The Java Story


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Presentation from Chapter 1 of 'Foundational Java' by David Parsons (Springer, 2012)

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The Java Story

  1. 1. Chapter 1 The Java Story Foundational Java Key Elements and Practical Programming
  2. 2. Foundational Java • These materials come from Chapter 1 of ‘Foundational Java’ by David Parsons – Springer, London, 2012 – ISBN (Print) : 978-1-4471-2478-8 – ISBN (Online) : 978-1-4471-2479-5
  3. 3. Java • Major global programming language – desk top, web and enterprise systems – embedded in mobile phones, Blu-ray players etc. • ‘virtual machine’ supports a family of related languages – Scala, Groovy, versions of Ruby and Python • Came to wide attention via the web in 1995 – Popularity riding on the explosion of interest in the Internet and World Wide Web in the mid 1990s
  4. 4. A Brief History of Java • Started as Sun Microsystems prject to build the ‘Star7’ Personal Digital Assistant (PDA) – Intended to control all the electronic devices in the home – Needed to work on various pieces of hardware, from televisions to toasters • The Star7 language was called ‘Oak’ – Later changed to Java for trademark reasons • Moved onto the web with the ‘HotJava’ browser – able to run small Java programs (known as ‘applets’) within its window • Java has since matured into one of the key technologies of global software development
  5. 5. Characteristics of Java • simple • object-oriented • distributed • robust • secure • architecture neutral • portable • high performance • multithreaded • dynamic
  6. 6. Simple • ‘C++ without the knives, guns and clubs’. • One major simplification in Java is the way that memory is managed, using largely automatic processes rather than requiring the programmer to do this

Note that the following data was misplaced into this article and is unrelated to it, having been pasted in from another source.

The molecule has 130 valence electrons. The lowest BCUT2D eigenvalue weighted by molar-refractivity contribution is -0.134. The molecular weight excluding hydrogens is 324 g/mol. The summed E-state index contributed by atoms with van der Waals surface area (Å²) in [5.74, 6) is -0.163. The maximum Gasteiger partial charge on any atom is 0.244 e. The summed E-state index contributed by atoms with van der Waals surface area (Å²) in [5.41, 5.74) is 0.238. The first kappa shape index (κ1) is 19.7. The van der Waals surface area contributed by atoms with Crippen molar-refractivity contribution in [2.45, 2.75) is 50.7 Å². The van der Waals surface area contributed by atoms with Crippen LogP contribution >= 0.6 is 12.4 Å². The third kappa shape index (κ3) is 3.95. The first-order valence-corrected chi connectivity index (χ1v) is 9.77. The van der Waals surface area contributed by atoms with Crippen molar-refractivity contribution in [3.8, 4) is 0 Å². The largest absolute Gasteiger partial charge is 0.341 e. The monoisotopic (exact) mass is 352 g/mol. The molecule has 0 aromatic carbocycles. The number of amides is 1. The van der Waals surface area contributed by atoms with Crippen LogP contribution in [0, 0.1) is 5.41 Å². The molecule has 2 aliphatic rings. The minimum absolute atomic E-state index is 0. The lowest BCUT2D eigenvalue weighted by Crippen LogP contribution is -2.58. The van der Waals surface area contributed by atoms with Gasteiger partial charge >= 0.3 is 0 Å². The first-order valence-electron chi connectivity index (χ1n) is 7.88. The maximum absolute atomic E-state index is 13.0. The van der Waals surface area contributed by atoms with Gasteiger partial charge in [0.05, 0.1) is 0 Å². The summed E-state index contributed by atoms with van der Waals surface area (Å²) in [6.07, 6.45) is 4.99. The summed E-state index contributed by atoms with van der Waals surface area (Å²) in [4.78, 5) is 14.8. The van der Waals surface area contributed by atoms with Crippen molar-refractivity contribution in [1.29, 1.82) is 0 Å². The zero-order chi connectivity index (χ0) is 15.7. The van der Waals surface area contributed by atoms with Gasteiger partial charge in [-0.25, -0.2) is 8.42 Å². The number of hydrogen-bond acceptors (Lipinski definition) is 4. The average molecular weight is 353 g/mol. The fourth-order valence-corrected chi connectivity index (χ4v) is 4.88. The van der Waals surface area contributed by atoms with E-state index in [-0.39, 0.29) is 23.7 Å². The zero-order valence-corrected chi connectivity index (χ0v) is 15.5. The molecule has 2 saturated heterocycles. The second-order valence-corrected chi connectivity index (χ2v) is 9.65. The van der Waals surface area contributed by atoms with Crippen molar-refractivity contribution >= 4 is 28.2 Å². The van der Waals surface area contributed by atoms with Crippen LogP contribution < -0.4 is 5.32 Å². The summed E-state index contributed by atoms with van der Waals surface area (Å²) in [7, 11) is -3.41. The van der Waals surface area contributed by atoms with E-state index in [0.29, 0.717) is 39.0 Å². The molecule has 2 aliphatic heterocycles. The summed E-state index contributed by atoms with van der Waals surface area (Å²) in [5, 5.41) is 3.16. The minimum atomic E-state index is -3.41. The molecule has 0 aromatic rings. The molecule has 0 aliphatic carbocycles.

7. 7. Object-oriented • Object-oriented languages have become common since the 1990s • Data and processes are ‘encapsulated’ together to provide objects that have both state (data) and behaviour (processes) • Easier to model the behaviour of the real- world things that we are trying to reflect in software
  8. 8. Distributed • Trend towards making the machine on the desk less important then the network it is connected to • Java is designed for network programming: – Common Internet protocols • HTTP (Hyper Text Transfer Protocol) • FTP (File Transfer Protocol) – Socket communication – Remote method invocation (RMI) – Web services
  9. 9. Robust • Does not behave unpredictably or fail due to programmer error • Removes the risks of memory pointers from code: – Manipulating memory that has not been correctly allocated can crash a program – Failing to free up memory that has been finished with leads to ‘memory leaks’ where a program can eventually run out of memory • Java has only ‘references’ to objects, not pointers • Garbage collector automatically recovers memory from objects that are no longer needed
  10. 10. Secure • Security systems built into Java ensure that the code, once written, is not easy to tamper with • Restrictions placed on what Java applets can do when they are running inside browser
  11. 11. Architecture Neutral • ‘write once, run anywhere’ • Combines a compiler and an interpreter • The Java compiler does not convert the source code into an executable for a specific environment – it compiles into ‘byte code’ • Byte code can be run on a Java Virtual Machine (JVM), software that interprets the byte code to run on a specific computer • The same byte code can run on different systems • Each platform needs to have its own virtual machine